At last the Childe of Lambton came home to his father's Hall, after seven long years spent in meditation and repentance on holy soil. Sad and desolate he found his folk: the lands untilled, the farms deserted, half the [p.201] trees of the park uprooted, for none would stay to tend the nine kye that the monster needed for his food each day.

The Childe sought his father, and begged his forgiveness for the curse he had brought on the Hall.

"Thy sin is pardoned," said his father; "but go thou to the Wise Woman of Brugeford, and find if aught can free us from this monster."

To the Wise Woman went the Childe, and asked her advice.

"Tis thy fault, O Childe, for which we suffer," she said; "be it thine to release us."

"I would give my life," said the Childe. "Mayhap thou wilt do so," said she.

"But hear me, and mark me well. Thou, and thou alone, canst kill the Worm. But, to this end, thou go to the smithy and have thy armour studded with spear-heads. Then go to the Worm's Rock in the Wear, and station thyself there. Then, when the Worm comes to the Rock at dawn of day, try thy prowess on him, and God gi'e thee a good deliverance."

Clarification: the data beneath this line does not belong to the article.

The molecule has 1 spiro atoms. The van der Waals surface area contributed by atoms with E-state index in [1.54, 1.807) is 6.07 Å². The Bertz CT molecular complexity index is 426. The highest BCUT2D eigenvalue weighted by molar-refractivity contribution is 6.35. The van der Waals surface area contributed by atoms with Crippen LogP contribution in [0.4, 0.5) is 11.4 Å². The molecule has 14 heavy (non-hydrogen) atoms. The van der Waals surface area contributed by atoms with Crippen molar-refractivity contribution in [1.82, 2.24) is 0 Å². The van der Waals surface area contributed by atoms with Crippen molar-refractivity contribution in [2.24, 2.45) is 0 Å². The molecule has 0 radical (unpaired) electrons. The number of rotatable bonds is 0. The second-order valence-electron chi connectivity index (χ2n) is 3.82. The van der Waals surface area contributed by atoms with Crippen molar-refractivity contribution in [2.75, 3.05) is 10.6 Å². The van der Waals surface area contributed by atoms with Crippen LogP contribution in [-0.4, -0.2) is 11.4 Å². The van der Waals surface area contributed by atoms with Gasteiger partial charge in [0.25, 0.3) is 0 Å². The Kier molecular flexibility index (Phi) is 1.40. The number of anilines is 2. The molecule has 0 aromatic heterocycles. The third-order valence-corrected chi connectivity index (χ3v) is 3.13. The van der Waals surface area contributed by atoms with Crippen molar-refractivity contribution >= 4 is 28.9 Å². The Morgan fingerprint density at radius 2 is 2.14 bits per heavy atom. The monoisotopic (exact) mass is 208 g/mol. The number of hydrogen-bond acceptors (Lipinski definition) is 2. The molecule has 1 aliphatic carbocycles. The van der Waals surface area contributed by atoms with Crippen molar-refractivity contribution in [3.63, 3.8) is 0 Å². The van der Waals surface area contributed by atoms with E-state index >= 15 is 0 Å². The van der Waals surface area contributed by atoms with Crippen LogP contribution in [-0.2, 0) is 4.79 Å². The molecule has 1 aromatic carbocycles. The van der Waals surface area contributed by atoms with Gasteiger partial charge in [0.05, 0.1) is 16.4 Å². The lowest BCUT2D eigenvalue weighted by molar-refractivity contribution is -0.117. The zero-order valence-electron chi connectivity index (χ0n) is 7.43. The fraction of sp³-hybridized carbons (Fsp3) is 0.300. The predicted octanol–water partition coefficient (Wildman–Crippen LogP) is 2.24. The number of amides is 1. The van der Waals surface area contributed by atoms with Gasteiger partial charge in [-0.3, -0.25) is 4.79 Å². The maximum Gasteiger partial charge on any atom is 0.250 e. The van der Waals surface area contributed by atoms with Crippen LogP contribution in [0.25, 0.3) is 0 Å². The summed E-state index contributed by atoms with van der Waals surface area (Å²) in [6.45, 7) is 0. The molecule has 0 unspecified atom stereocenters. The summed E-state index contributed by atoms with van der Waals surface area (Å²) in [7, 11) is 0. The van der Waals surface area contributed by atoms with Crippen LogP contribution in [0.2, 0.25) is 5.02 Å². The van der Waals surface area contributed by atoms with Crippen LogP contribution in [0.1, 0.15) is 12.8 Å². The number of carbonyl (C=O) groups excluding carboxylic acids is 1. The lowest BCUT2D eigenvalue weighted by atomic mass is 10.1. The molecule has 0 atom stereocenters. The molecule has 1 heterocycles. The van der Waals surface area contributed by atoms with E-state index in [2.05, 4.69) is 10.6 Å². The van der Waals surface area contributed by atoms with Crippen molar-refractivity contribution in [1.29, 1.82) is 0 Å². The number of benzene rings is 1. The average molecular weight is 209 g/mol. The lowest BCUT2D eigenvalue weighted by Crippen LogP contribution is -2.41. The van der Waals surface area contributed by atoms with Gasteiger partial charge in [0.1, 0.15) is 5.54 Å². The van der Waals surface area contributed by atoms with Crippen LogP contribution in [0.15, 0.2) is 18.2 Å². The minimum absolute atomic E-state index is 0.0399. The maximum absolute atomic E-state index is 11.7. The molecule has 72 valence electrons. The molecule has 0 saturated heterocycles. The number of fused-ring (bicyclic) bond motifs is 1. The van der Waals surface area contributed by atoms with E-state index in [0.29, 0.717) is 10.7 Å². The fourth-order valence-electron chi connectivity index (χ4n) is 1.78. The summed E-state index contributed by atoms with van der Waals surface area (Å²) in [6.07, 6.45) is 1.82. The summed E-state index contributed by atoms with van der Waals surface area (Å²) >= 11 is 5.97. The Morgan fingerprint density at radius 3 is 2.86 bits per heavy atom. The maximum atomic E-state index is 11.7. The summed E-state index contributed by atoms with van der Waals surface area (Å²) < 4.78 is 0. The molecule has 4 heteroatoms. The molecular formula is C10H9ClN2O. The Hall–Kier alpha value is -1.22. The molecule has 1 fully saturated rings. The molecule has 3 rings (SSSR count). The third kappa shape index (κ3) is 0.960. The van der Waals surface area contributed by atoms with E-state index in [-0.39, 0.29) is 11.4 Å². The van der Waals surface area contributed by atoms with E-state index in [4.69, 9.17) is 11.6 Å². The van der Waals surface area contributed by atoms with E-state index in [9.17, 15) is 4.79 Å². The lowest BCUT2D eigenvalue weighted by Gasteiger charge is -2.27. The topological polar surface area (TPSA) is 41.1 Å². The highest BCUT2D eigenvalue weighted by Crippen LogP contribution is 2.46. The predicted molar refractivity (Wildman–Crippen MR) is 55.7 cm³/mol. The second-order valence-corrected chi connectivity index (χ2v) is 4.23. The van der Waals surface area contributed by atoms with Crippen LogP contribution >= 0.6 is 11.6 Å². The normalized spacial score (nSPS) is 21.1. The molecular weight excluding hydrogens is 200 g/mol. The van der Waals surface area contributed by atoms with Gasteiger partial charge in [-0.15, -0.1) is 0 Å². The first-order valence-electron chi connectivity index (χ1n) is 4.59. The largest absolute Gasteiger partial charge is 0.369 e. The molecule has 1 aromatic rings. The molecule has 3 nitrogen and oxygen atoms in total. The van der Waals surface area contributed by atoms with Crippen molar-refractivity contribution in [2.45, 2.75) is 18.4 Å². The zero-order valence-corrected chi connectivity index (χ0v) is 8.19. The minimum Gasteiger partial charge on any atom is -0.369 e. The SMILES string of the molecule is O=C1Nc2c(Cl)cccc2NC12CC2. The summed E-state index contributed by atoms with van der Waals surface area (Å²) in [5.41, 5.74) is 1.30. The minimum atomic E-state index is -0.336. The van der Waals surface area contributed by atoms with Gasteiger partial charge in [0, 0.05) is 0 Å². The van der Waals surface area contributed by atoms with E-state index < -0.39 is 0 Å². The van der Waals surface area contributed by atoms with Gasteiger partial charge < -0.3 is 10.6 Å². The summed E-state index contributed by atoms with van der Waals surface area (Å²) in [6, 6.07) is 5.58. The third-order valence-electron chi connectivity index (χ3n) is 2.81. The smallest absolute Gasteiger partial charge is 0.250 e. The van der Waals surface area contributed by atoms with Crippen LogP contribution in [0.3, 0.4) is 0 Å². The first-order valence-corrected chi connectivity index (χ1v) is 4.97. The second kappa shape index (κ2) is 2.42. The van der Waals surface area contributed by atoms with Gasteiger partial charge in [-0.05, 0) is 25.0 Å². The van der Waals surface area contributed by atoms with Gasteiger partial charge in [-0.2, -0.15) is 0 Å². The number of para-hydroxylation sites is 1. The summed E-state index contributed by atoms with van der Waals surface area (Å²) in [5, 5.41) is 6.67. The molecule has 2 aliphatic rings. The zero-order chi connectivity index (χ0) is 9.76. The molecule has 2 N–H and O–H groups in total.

"And this I will do," said Childe Lambton.

"But one thing more," said the Wise Woman, going back to her cell. "If thou slay the Worm, swear that thou wilt put to death the first thing that meets thee as thou crossest again the threshold of Lambton Hall. Do this, and all will be well with thee and thine. Fulfil not thy vow, and none of the Lambtons, for generations three times three, shall die in his bed. Swear, and fail not."

The Childe swore as the Wise Woman bid, and went his way to the stithy. There he had his armour studded [p.202] with spear-heads all over. Then he passed his vigils in Brugeford Chapel, and at dawn of day took his post on the Worm's Rock in the River Wear.